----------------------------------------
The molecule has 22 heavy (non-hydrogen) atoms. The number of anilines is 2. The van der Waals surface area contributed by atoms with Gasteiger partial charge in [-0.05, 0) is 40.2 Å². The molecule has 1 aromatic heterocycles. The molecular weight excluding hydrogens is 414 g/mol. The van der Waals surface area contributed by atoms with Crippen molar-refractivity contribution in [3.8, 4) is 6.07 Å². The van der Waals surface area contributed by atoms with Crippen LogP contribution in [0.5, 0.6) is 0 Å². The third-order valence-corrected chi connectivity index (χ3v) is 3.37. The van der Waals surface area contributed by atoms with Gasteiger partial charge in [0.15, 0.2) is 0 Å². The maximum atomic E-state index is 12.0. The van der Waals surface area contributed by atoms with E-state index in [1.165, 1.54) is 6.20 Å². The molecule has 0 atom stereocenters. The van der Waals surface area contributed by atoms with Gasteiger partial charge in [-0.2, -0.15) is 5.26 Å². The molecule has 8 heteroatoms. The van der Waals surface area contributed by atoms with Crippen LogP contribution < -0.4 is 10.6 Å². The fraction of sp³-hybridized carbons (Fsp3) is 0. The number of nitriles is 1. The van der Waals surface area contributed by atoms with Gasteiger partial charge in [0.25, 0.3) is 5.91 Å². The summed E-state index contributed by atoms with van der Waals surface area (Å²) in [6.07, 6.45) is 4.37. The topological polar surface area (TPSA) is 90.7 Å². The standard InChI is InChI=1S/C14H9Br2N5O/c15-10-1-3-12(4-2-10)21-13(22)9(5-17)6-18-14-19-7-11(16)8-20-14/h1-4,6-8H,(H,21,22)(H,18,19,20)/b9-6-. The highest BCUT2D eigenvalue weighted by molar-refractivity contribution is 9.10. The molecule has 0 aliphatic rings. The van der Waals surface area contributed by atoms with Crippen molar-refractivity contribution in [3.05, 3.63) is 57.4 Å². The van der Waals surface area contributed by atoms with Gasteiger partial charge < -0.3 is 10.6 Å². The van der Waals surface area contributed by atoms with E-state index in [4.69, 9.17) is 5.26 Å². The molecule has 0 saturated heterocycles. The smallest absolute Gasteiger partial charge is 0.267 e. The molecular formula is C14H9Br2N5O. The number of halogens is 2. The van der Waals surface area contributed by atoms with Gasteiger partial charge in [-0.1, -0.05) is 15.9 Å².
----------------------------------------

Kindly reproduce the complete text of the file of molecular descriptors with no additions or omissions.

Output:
The molecule has 22 heavy (non-hydrogen) atoms. The number of anilines is 2. The van der Waals surface area contributed by atoms with Gasteiger partial charge in [-0.05, 0) is 40.2 Å². The molecule has 1 aromatic heterocycles. The molecular weight excluding hydrogens is 414 g/mol. The van der Waals surface area contributed by atoms with Crippen molar-refractivity contribution in [3.8, 4) is 6.07 Å². The van der Waals surface area contributed by atoms with Crippen LogP contribution in [0.5, 0.6) is 0 Å². The third-order valence-corrected chi connectivity index (χ3v) is 3.37. The van der Waals surface area contributed by atoms with Gasteiger partial charge in [0.15, 0.2) is 0 Å². The maximum atomic E-state index is 12.0. The van der Waals surface area contributed by atoms with E-state index in [1.165, 1.54) is 6.20 Å². The molecule has 0 atom stereocenters. The van der Waals surface area contributed by atoms with Gasteiger partial charge in [-0.2, -0.15) is 5.26 Å². The molecule has 8 heteroatoms. The van der Waals surface area contributed by atoms with Crippen LogP contribution < -0.4 is 10.6 Å². The fraction of sp³-hybridized carbons (Fsp3) is 0. The number of nitriles is 1. The van der Waals surface area contributed by atoms with Gasteiger partial charge in [0.25, 0.3) is 5.91 Å². The summed E-state index contributed by atoms with van der Waals surface area (Å²) in [6.07, 6.45) is 4.37. The topological polar surface area (TPSA) is 90.7 Å². The standard InChI is InChI=1S/C14H9Br2N5O/c15-10-1-3-12(4-2-10)21-13(22)9(5-17)6-18-14-19-7-11(16)8-20-14/h1-4,6-8H,(H,21,22)(H,18,19,20)/b9-6-. The highest BCUT2D eigenvalue weighted by molar-refractivity contribution is 9.10. The molecule has 0 aliphatic rings. The van der Waals surface area contributed by atoms with Crippen molar-refractivity contribution in [3.05, 3.63) is 57.4 Å². The van der Waals surface area contributed by atoms with Gasteiger partial charge < -0.3 is 10.6 Å². The van der Waals surface area contributed by atoms with E-state index in [4.69, 9.17) is 5.26 Å². The molecule has 0 saturated heterocycles. The smallest absolute Gasteiger partial charge is 0.267 e. The molecular formula is C14H9Br2N5O. The number of halogens is 2. The van der Waals surface area contributed by atoms with Gasteiger partial charge in [-0.1, -0.05) is 15.9 Å².